Within the NPC-filled hubs of the StarCraft II campaign, players will be able to hire mercenaries to use during subsequent missions. nope "They're one use per mission, but they regenerate after every mission," said Browder of the troops.
Browder then went on to detail additional objectives players will be able to complete in the course of a singleplayer battle, including optional quests to gain additional technology.
Click through for Browder's comments on mercenaries, research objectives, Wing Commander influences and other components of the exciting story mode:
Shack: In terms of the adventure stuff--well I don't know, what do you guys call it?
Dustin Browder: We have a terrible name for it, we call it "story mode." But you can call it the "adventure stuff," that's probably better.
Shack: Is the extent of it a hub for players to explore between levels?
Dustin Browder: Yeah, it's like a hub. It's like a place that lets you choose your mission, your technology. We've added some parts that haven't been in there in the past, that I don't think I've told anybody else about today actually--we've actually got some mercenaries you can hire, which is a new way to get some troops onto the field. And they're one use per mission, but they regenerate after every mission.
We've got some research that you can do, and that's really just a fancy way of saying we have some quests for you. So you have a scientist that says, "Okay, here's the deal: I can get some really cool technology for you, but I need you to go get some stuff from the battlefields." So when you get into the battlefields, some battlefields will say hey, there's a research objective. Find the Protoss artifacts, or find and kill that giant horrible Zerg creature that's going to really wreck your day unless you're really ready to fight him.
So then once you complete enough of those, over multiple missions we unlock some special tech for you. And then of course the armory tech where you choose what upgrades you want to have for your units.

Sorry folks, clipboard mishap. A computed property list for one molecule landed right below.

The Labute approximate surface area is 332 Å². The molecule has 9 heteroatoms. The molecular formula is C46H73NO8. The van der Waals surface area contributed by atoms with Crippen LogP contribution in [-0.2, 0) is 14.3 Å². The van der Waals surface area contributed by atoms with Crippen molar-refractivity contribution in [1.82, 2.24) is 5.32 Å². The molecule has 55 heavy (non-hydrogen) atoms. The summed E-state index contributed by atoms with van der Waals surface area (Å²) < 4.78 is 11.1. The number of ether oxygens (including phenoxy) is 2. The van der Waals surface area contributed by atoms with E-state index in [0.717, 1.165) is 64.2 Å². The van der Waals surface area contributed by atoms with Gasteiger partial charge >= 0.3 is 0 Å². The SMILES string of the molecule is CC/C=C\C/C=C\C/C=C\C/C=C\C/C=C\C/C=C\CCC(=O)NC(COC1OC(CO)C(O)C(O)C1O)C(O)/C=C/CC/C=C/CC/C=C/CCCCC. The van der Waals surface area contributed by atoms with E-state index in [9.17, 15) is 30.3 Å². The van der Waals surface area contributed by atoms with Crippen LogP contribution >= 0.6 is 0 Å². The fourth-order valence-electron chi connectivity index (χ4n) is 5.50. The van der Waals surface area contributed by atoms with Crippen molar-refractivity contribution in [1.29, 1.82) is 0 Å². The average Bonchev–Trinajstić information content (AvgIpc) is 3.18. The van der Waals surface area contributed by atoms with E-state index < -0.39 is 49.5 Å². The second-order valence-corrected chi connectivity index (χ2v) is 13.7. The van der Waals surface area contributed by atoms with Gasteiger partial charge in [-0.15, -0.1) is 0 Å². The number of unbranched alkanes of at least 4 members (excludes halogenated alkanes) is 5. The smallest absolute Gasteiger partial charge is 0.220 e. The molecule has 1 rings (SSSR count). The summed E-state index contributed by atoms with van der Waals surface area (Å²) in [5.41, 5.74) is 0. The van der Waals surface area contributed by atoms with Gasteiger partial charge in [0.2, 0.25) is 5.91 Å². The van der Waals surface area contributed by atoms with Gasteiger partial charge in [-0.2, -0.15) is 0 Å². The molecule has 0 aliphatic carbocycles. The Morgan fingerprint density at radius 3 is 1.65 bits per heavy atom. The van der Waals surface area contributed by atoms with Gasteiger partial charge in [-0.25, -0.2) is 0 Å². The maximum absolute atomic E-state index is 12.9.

So it's a hub for all these things, and then in addition, it's a chance for you to get a little bit closer to these characters and find out more about the story if you're inclined. If you're not inclined it's cool. We've got lots of little cutscenes that are full of action and people shouting at eachother and stuff. You can just watch those and you get the gist. But if you want to find out more of the inner motivations, you can delve into it.
And our theme in this one, it's like, look, everyone has a different tolerance for story. Some people want more, some people want less. We don't want to force it down their throat, but we don't want it not in there. So we create an environment where it's much more of an optional experience. If you're really interested in these characters--and we kind of hope that at some point everyone is interested in at least some of them--then you can sort of customize your story experience and get as much of it as you want.
Shack: It sort of reminds me of flight sim games.
Dustin Browder: It's very Wing Commander.
Shack: Yeah, Wing Commander, any of those games.
Dustin Browder: Tie Fighter, yeah. Wing Commander is one of our obvious favorite games. We all played it back in the day and loved it, and it's something that definitely spoke to us. I know we're going back years now to pull some of these things out, but we kind of feel like hey, what if it works? Other folks sort of feel like there's sort of an evolution, you can't go back. We're like, hey, if it works, we can go anywhere.
Shack: People talk about that in terms of the RTS and strategy genres, moving to consoles, and what might--
Dustin Browder: "Where's it going," right?
Shack: Exactly. And you guys seem to be saying..
Dustin Browder: It's going where it's fun. And it should go wherever it makes sense for every game. Some of our competitors are doing stuff that I would never do for StarCraft, but I respect it.
For them it makes sense. They're trying to differentiate themselves, and they want to do something a little different. The parts of RTS they don't enjoy, and maybe their fans don't enjoy--like, if you don't like base building, hey there are some games out there that do that. I like it, and I think a lot of our fans do as well, so for us it makes sense to keep a lot of those elements.